At any dirt track across the country on a Friday or Saturday night across the country, if you want to get people riled up bring up the topic of formats in dirt track racing. There are a ton of different formats that are used on the national level in bigger paying sanctioned races, and numerous formats used with weekly formats at local track across the United States every week. The questions are, which format is the best?, which formats are no good?, and do the formats actually help or hurt the racing?
|Pat Miller Photo|
Weekly in my area of the country there are a few different formats. The most popular format is the handicapping format that you see in weekly shows at Williams Grove and Lincoln in Pennsylvania every week.
They draw for heat races, and the top four in each heat, if there are three heat races like they normally do for a weekly show, will be handicapped by their earnings at the track to the front of the field. So the driver who has the lowest earnings average starts on the pole, and the driver with the highest earnings average starts 12th.
The problem with this format is that in today’s era of racing it is so hard to pass that many cars and come out on top in a 25 lap feature event no matter how good the track prep was that night, and most nights both Williams Grove and Lincoln have excellent track preparation. Fifteen or twenty years ago there was a bigger difference in the cars in the pit area, and the good cars that started in the middle of the feature were able to work their way to the front with relative ease. Nowadays, the problem has more to do with the cars being even then it does with the format being wrong.
I will look more at the national level when it comes to formats though and which ones work best. I have been a big supporter of group time trials versus one car time trials against everybody else. Now I don’t care whether you qualify one guy on the track at a time, or multiple cars at once, even though that works great for Late Models, but you should be time trials in groups. Both the Lucas Oil and World of Outlaws Late Models qualify in two groups. This makes it much more fair for the drivers. If a track drops off a ton and the times slow down a bunch, the drivers who qualify later in the night have no chance of putting a good time on the board and are behind the eight ball immediately out of the gate starting back in the heat races for something that was out of their control.
|Pat Miller Photo|
Then it comes to the heats. The World of Outlaws Sprints invert four in the heat races. The heat winners and four fastest timers who qualify, but didn’t win their heat race go to the dash. Personally I think a dash is pointless.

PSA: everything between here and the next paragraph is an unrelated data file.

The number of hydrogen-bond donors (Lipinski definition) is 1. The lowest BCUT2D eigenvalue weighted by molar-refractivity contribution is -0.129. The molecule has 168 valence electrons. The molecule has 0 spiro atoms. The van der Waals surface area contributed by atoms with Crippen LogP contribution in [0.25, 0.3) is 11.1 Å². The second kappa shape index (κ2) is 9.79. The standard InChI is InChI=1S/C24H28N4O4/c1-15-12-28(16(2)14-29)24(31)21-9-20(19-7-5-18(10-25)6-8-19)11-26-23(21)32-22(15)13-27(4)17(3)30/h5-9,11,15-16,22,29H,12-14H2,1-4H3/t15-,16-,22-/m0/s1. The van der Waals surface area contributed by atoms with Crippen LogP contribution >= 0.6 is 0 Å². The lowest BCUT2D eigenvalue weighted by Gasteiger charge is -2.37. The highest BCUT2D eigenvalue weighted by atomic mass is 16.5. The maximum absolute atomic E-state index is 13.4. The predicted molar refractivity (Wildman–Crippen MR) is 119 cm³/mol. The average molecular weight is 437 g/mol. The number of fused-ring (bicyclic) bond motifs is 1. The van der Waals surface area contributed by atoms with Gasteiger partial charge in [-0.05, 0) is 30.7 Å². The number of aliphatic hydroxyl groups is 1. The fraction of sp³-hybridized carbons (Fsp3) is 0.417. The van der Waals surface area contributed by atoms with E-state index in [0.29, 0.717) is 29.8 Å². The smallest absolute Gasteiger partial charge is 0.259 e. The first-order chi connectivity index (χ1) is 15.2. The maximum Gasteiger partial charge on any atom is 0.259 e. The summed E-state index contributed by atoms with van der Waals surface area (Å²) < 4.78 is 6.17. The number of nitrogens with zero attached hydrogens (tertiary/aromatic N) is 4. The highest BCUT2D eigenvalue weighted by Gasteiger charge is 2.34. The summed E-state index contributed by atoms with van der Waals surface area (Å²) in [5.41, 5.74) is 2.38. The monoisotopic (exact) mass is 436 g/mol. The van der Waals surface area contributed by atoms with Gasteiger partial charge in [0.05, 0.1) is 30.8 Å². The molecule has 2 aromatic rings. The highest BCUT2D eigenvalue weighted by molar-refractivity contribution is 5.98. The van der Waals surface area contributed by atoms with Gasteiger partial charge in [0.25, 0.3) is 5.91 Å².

It’s only 6 laps and doesn’t decide much in terms of where guys actually start the race, and it puts useless laps on the cars and puts the cars at risk of getting tore up before the feature actually starts. Both the Lucas Oil and World of Outlaws Late Models start their heats heads up by time trials after the group qualifying. I think this is the most fair way to do it.
When it comes to formats for national events, I don’t believe there should be an invert in the heats and time trials should be done by group. This seems to be the most fair option. After this start everyone heads up by the way they finish their heats. Guys who do not qualify through their heat race should not be awarded by getting their time back after the B-Main. They should have to start behind the heat race qualifiers. And if there are 4 heat races redraw the heat winners at the front of the feature, and if there are three heat races redraw the top 2 finishers.
And when it comes to crown jewel events there are a few shows like the Silver Dollar Nationals and the North/South 100 that use passing points and no time trials. This is the most exciting option for the fan, but not really doable for a one day show. They draw for heat race positions for the first set of heats, then invert those positions in the second set of heat races and give points to drivers for where they finish, then line the feature up based on that. The Knoxville Nationals points format for the Sprints provides the best racing when it comes to the heats for inverting 8 cars in a heat race that only takes the top 4. This provides for great racing on the qualifying nights and still rewards guys who race hard with good starting positions on Saturday night.
When you really get down to it though, the format doesn’t make the racing? I don’t think so. It just comes down to good track preparation. If the track is prepped right, good drivers will come to the front of the field, and if it isn’t prepped right they stand no chance at charging. Good old fashioned hard work at track prep is what really makes the racing.